The proposed project The Greater Asian Co-Prosperity Sphere is collaboration between Perth-based artists Abdul Abdullah, Casey Ayres and Nathan Beard, tied directly to each artist’s experience of being raised in Australia with the influence of an Asian parent. The outcome of this project aims to accommodate production of a body of work that implicates our cross-cultural upbringing within the context of a Western visual culture that is savvy of the effects of multiculturalism through the modern age of globalization. Specifically, the project will be concerned with how we struggle to reconcile a sense of cultural sensitivity and anomie, fully belonging to neither an Eastern nor Western condition.
The Greater East Asia Co-Prosperity Sphere is an arcane concept created and developed by the Japanese Prime Minister Fumimaro Konoe, in the 1940’s, related to a desire to create a unified “Greater East Asia”, a block of self-sufficient Asian nations free from Western imperialist influences and led by the Japanese. For the Next Wave Festival in 2012, this failed imperialist concept provides a theme and narrative for this collaborative project. The Greater Asia Co-Prosperity Sphere aims to be a working facsimile of a traditional embassy space, acting as a stage for performances and happenings and also as a site for the presentation of artworks relevant to the themes of the project completed before the commencement of the festival. Querying and problematising the archaic model of an embassy space aims to explore, interrogate and critique notions of identity, orientalism, globalisation and the internationalised spectacle of art.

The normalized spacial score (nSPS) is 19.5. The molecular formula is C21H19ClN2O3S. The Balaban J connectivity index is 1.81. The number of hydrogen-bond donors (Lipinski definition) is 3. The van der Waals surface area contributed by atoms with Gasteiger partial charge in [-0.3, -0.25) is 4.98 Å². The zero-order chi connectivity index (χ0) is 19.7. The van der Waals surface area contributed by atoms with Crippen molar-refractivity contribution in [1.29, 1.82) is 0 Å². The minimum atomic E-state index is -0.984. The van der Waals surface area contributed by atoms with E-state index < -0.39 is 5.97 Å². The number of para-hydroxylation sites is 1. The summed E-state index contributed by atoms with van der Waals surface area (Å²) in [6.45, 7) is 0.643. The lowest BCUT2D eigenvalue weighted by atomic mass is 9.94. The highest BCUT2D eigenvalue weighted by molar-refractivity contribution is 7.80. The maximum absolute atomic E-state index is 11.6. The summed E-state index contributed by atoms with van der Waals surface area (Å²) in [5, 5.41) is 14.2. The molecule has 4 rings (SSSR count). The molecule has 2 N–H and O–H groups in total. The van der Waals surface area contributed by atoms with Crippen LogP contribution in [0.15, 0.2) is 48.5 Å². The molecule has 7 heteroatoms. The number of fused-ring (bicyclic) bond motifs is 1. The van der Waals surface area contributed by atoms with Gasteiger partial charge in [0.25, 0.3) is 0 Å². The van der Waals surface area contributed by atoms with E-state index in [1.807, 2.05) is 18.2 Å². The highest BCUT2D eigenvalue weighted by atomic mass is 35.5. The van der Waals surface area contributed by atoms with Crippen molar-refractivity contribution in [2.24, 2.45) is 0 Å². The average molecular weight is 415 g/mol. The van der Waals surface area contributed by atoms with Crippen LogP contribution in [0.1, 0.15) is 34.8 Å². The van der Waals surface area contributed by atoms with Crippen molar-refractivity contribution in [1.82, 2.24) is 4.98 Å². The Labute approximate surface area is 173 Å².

The values and goals of The Greater Asia Co-prosperity Sphere will be developed over an extensive period of research and will be an amalgamation of the historical, cultural and religious traditions of the countries that exist within ‘The Sphere’, that include all the countries in Asia and the Asia-Pacific region. Of particular interest to this line of research are the history of cultural paradigm shifts in the region and the utilisation of mass media by the political bodies that executed these shifts.